Space Science & Space Physics Editors' Highlights

Exploring How Space Weather Can Damage Power Grids

A new model of geomagnetically induced currents revisits how space weather damaged a New Zealand grid transformer in 2001, and shows how much worse it could be in a space weather superstorm.

Source: Space Weather


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A key topic in space weather research is how to model the geomagnetically electric currents (GICs) that can flow through electrically grounded infrastructures, particularly power grids. Ingham et al. [2017] use a transfer function approach which numerically models how GICs respond to changes in the local geomagnetic field. They applied this to an extensive GIC dataset for the New Zealand power grid (available thanks to the authors’ good working relationship with the grid operator) and developed insights into the levels of GIC present in the New Zealand grid when serious disruption and damage to grid assets occurred during a November 2001 geomagnetic storm. With suitable scaling, this modelling is also used to produce simulated GIC time series for a Carrington-class geomagnetic storm. Such time series are a valuable aid to assessing, and planning for, future extreme space weather events. They can provide food for thought by all concerned with space weather risks.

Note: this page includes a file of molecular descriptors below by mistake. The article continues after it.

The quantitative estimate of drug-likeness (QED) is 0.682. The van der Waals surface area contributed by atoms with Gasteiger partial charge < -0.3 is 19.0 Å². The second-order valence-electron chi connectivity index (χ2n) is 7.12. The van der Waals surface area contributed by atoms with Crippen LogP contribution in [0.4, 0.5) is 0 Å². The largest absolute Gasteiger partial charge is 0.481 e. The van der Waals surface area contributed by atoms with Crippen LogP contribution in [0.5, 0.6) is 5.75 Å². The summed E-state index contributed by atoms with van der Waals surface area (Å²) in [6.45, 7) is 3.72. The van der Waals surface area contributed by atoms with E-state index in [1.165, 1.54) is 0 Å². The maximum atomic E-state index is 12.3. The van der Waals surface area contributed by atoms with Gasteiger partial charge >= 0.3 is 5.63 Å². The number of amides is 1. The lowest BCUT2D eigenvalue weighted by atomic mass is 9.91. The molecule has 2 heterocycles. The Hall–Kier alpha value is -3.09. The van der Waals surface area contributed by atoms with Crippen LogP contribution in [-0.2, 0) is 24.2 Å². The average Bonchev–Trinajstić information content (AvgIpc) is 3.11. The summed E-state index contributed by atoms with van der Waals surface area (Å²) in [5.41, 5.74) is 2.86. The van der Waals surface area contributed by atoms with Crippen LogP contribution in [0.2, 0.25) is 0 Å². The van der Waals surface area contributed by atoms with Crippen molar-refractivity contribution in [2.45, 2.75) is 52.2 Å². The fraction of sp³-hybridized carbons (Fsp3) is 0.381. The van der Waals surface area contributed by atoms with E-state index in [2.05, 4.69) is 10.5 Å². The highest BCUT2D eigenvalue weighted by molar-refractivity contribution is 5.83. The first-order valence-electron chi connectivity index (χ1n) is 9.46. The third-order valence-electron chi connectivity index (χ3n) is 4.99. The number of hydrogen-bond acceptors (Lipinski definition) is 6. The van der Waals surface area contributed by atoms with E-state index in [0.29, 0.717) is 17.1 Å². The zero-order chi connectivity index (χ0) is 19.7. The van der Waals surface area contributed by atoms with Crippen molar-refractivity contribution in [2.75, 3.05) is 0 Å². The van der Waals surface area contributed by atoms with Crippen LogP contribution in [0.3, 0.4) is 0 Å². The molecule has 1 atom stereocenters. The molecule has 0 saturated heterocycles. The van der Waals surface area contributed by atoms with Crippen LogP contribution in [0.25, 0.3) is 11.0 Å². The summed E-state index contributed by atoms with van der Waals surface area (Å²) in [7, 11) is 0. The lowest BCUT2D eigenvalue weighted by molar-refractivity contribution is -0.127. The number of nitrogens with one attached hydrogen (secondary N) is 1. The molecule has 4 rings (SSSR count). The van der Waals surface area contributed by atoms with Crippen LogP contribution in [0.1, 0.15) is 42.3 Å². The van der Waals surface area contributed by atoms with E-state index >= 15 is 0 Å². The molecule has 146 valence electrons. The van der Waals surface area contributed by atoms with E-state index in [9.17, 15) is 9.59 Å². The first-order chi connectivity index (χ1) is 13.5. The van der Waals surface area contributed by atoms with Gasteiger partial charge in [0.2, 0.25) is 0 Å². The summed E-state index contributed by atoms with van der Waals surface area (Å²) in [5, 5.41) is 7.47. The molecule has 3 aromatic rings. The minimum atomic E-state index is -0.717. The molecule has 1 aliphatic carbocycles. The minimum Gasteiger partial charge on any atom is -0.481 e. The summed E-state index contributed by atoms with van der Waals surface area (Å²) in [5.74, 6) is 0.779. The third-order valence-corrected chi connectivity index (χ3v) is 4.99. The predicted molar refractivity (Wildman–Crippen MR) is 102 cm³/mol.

Citation: Ingham, M., Rodger, C. J., Divett, T., Dalzell, M., & Petersen, T. [2017]. Assessment of GIC based on transfer function analysis. Space Weather, 15. https://doi.org/10.1002/2017SW001707

—Michael Hapgood, Editor, Space Weather

© 2018. The authors. CC BY-NC-ND 3.0